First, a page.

Secrets can kill.
It’s a pretty dramatic statement, isn’t it? I’ve seen it happen, firsthand. And it’s not a pretty sight, let me tell you.
For one thing, they are relationship killers. Now, I’m not talking about the I-bought-you-the-coolest-birthday-present kind of secret. More like the, there’s-something-you-should-know-but-I’m-not-ready-to-tell-you kind of secret.
The family I grew up in used to have a pet that we all hated and yet kept around. I’m not too sure why we would keep a pet that destroyed our happiness, but we did. He lived in the very center of our home, ate up any scraps of peace or joy, and ended up killing my parents’ marriage and then took both of their very lives.
It was the proverbial elephant in the room that killed our family. My parents acquired her, fed her well, and made a bed for her in the center of our house. She took priority over everyone else. And when she stood in the living room, we couldn’t even see each other around her. She was enormous and representative of all the secrets our family kept.
As a matter of fact, I’m thinkin’ that elephant had babies. The longer she lived with us, the more babies she had until we couldn’t even keep up with all those secrets and the poo they left behind.
But, let me tell you some good news I learned from my garden.
The most beautiful life can come from manure if it gets used well.
Secondly, secrets kill individuals. I am not being dramatic this time. It is literal. It starts with the littlest things that folks feel like they need to cover up. The thing they wish they’d never done that changes the fabric of who they are. The feelings they have that they keep to themselves. The things that build walls between married folks, parents and children, siblings, and friends. Those secrets are best friends with jealousy and bitterness, and let me tell you, those suckers can eat! The feed costs so very much, and ultimately kills all life around it.
Do you see, as I do, that holding in secrets and bitterness can affect a person all the way through to their physical health? If laughter is the best medicine than how much does negativity do the opposite?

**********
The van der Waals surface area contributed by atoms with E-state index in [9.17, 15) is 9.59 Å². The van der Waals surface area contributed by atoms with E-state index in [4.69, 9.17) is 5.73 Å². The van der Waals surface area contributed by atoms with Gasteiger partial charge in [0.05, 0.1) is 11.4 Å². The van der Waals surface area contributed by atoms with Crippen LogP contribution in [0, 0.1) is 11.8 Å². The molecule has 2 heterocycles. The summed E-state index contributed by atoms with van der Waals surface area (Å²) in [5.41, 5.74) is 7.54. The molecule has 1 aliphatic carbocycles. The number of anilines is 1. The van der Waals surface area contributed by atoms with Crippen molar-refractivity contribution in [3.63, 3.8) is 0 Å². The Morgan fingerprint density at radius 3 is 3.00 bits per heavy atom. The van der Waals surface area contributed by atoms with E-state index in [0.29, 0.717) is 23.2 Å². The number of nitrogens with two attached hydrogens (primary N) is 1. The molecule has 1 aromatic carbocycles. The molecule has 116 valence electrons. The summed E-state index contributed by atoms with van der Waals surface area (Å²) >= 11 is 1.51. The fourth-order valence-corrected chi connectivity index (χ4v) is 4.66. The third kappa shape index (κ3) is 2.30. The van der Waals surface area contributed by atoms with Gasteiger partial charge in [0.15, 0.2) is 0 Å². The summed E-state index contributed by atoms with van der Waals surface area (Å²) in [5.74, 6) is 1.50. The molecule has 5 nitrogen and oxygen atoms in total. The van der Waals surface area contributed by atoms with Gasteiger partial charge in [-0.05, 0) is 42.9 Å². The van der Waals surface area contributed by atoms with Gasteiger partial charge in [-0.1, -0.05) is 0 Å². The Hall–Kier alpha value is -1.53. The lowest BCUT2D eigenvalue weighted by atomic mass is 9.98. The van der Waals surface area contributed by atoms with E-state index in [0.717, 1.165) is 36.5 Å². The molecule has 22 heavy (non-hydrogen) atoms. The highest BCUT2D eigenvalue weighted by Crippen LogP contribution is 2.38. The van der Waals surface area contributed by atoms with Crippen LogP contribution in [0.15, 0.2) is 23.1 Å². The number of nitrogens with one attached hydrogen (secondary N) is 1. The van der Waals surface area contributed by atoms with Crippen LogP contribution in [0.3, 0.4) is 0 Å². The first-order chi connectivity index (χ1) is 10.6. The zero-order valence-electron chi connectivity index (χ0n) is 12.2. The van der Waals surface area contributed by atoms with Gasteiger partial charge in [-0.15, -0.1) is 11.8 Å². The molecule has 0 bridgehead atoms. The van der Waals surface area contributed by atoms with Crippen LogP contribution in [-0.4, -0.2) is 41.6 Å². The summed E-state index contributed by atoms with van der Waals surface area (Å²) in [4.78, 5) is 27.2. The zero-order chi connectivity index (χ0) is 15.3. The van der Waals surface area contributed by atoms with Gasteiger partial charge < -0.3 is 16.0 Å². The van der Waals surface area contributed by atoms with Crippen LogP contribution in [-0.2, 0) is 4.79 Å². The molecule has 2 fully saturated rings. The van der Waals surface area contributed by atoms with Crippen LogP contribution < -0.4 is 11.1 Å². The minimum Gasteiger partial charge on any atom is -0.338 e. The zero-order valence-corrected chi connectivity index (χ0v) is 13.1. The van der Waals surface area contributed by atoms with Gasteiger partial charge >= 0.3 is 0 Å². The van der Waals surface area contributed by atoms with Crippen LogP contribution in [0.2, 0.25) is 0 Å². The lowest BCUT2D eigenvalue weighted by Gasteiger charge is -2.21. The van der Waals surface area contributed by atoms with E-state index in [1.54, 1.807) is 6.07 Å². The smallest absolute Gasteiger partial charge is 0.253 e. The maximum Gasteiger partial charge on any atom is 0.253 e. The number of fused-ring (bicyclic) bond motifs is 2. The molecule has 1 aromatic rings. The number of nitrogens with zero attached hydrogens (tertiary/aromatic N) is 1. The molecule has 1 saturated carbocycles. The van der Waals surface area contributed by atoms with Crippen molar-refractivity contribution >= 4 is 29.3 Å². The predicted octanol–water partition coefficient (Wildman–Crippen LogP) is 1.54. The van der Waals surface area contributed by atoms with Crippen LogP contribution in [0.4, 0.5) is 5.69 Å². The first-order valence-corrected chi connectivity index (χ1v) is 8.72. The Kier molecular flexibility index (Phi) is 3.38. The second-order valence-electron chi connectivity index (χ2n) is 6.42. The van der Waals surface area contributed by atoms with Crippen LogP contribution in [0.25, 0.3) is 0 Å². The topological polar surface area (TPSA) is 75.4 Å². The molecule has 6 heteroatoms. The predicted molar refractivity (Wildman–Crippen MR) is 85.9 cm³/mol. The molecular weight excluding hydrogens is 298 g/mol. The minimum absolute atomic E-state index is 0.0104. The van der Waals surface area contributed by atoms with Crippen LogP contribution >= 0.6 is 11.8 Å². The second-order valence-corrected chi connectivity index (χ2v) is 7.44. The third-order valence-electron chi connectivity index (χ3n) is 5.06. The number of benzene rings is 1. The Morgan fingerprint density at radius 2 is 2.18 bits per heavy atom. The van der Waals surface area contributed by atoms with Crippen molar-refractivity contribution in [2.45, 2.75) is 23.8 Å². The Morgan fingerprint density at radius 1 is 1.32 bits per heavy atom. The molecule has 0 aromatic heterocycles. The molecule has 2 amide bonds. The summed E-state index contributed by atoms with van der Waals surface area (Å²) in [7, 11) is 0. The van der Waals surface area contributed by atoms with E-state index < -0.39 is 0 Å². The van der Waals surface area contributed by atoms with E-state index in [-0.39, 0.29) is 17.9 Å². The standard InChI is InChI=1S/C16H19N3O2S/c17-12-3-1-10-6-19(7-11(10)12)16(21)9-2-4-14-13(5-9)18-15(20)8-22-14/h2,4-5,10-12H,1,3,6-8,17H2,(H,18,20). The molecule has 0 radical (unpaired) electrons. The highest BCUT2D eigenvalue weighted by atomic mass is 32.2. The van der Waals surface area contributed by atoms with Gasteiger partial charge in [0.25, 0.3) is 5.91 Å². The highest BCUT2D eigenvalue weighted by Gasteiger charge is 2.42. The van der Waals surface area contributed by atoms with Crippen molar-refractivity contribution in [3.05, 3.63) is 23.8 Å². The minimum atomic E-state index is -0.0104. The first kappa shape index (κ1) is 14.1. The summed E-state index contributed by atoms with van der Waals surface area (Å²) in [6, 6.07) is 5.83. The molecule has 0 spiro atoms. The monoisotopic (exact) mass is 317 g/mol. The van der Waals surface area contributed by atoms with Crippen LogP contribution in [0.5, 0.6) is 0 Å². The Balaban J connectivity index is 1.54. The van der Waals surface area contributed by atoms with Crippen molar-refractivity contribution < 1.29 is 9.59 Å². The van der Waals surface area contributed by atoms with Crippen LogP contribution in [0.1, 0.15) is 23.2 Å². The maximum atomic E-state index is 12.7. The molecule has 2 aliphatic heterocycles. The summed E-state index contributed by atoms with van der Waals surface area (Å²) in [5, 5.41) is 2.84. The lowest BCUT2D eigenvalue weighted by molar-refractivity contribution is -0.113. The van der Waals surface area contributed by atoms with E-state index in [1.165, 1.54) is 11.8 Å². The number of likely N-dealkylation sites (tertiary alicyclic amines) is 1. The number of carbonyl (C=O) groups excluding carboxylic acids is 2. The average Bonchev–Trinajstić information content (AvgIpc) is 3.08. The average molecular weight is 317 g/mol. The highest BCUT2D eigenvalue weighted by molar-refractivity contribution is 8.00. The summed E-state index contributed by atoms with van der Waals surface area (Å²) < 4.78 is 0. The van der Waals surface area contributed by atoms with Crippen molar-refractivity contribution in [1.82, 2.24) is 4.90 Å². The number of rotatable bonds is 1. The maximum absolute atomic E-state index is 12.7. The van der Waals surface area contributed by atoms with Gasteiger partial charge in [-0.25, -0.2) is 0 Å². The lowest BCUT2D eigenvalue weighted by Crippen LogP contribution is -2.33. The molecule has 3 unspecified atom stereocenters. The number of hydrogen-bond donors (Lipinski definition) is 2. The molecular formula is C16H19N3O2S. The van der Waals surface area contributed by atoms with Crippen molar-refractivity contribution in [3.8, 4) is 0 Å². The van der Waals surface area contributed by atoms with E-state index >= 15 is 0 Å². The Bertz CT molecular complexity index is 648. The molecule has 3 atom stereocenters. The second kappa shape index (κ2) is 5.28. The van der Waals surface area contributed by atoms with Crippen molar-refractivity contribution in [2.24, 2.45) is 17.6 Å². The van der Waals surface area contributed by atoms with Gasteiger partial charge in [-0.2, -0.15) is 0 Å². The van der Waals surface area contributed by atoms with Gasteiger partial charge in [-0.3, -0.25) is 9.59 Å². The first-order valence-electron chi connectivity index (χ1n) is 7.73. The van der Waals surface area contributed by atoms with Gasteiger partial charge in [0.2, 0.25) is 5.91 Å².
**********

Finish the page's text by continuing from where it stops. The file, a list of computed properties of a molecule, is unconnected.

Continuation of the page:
Secrets are isolating and we were not meant to be alone.
We used to work with the youth at our church. Beautiful people with brilliant futures who brightened our world. All of them were weighed down by secrets, like backpacks full of weights beyond their capability to carry. Either their own that they were trying to cope with and didn’t know with whom they could trust, or those their parents were silently demanding that they keep.
Some parents knew their kids were living on the edge, yet sacrificed their child’s need to relate on the altar of image. By this, I mean, those parents were too scared to tell their own truths in an effort to relate, and in keeping those secrets their kids felt alone in the world.
Some parents forgot their children were people at all, and those are the saddest stories.
A secret is like a brick. One builds on another until someday there is no way around a giant wall.
Camouflage is a game we all like to play, but our secrets are as surely revealed by what we want to seem to be as by what we want to conceal.
I don’t know why I was supposed to write about secrets today. Honestly, I have felt God prompting me to write about it for about a week, and I dragged my feet because it seemed so out-of-the-blue.
But, hopefully, someone reading can relate. Maybe you’re exhausted with trying to feed that elephant-in-residence. Maybe keeping up with the poo-shoveling is wearing you out. Where to begin, you ask?
Well, how do you eat an elephant? One bite at a time.
I am increasingly surprised to hear about families that coexist more than enjoy each other. A group of people that face outward rather than focusing inward, on each other. Families that have forgotten that laughing and eating and playing frisbee together set a foundation for the big stuff–the big conversations that happen when trust is a given. When my heart is out in the open, it makes it safe for your heart to be there, too. Nothing is hidden or kept in the dark (’cause everything is scarier in the dark, isn’t it?).
If there is something between you and a friend, establish trust by being honest. Honesty, drenched in love, is the very best recipe. Communication from the heart beginning with vulnerability builds a lovely foundation.
If the secret is something between you and your God–something you need to face up to and deal with once and for all, trust that under the shadow of the cross you will always find open arms.
And then the elephant is vanquished and love is victorious.
No one lights a lamp and then covers it with a washtub or shoves it under the bed. No, you set it up on a lamp stand so those who enter the room can see their way. We’re not keeping secrets; we’re telling them. We’re not hiding things; we’re bringing everything out into the open.